The Jakarta Post
During the 2018 Asian Para Games, the Gelora Bung Karno Aquatic Center was one of the more popular venues, as it was always packed with supporters who brought energy — both at the venue and on social media.
On the last two days of swimming, the committee opened to all visitors the west and east stands, which were previously designated for athletes and officials.
Inspired by the sheer fight of the athletes, many who flocked to the center throughout the Para Games were emotional.
“I watched Para Swimming today, and I wanted to cry when I saw their determination. I don’t have any physical disabilities and I don’t think I could be that strong,” a netizen, Della Maulidia, tweeted via her account @MRF_Della28.
There were at least two historical moments that took place at the Aquatic Center.
For the first time in the history of para sports, South Korea and North Korea sent athletes to compete under one flag: the Unified Korea flag. They sent two teams, one in table tennis and another in swimming, where they won one bronze.
As a result, on Wednesday, for the first time at a para-sport event, the two countries stood together side by side to receive the bronze medal on a podium and under the same flag.
The team won the medal in the men’s 4 x 100-meter freestyle relay 34 points after clocking in at 4:24.95 on Monday.
People in the stadium, especially those who came to support the two countries, cheered loud when, during the medals ceremony, the team pointed their index fingers to the sky, shouting “One Korea” while a white flag with a picture of the entire Korea Peninsula in blue was raised, bringing a moment of unity to a region that has been divided since 1945.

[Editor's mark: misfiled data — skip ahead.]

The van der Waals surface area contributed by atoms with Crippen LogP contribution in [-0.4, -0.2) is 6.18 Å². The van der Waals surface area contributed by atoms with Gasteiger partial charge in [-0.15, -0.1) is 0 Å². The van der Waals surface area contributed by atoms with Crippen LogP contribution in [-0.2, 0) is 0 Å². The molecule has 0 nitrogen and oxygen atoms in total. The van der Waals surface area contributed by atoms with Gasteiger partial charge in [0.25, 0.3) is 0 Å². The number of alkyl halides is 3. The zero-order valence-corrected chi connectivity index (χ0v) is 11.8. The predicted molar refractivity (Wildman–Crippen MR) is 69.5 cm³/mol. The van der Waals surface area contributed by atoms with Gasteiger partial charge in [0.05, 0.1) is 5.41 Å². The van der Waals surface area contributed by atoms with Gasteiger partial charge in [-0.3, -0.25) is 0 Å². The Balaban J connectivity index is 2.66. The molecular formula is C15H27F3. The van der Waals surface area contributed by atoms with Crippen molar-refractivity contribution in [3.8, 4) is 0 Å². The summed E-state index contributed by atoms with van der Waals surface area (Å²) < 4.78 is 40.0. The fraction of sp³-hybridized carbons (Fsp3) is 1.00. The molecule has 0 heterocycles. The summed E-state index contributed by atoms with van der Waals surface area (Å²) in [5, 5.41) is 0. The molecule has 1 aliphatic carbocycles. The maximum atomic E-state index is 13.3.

History was also made elsewhere. Uzbekistan swimmer Fatimakhon Amilova broke two world records, one in the women’s 100 m SB13 breaststroke and one in the women’s 200 individual medley SM13 at the Aquatic Center.
The facilities and swimming pools, three of which were for warm-up, were designed for the athletes’ easy access.
Volunteers were stationed throughout the center to assist athletes when needed.
In total, there were 253 para swimmers from 28 countries who competed for 106 medals.
Japan won the most medals with 80, including 23 gold, while China won the most golds, with 39 out of its 75 medals in swimming. With 34 medals, 15 of which were gold, Uzbekistan finished third in the medal tally for the sport.
“We are really satisfied with the events. We only had less than a month to prepare everything after the Asian Games but thank God everything went well,” Fajar Vidya, the chief executive of para swimming events at the 2018 Asian Para Games, told The Jakarta Post on Friday.
Fajar said he hoped Indonesia would be ready to host other big para swimming events.
“We already gained invaluable experience in holding this kind of multisport event. I hope in the future it will be motivation for us to hold another bigger para swimming event,” he said.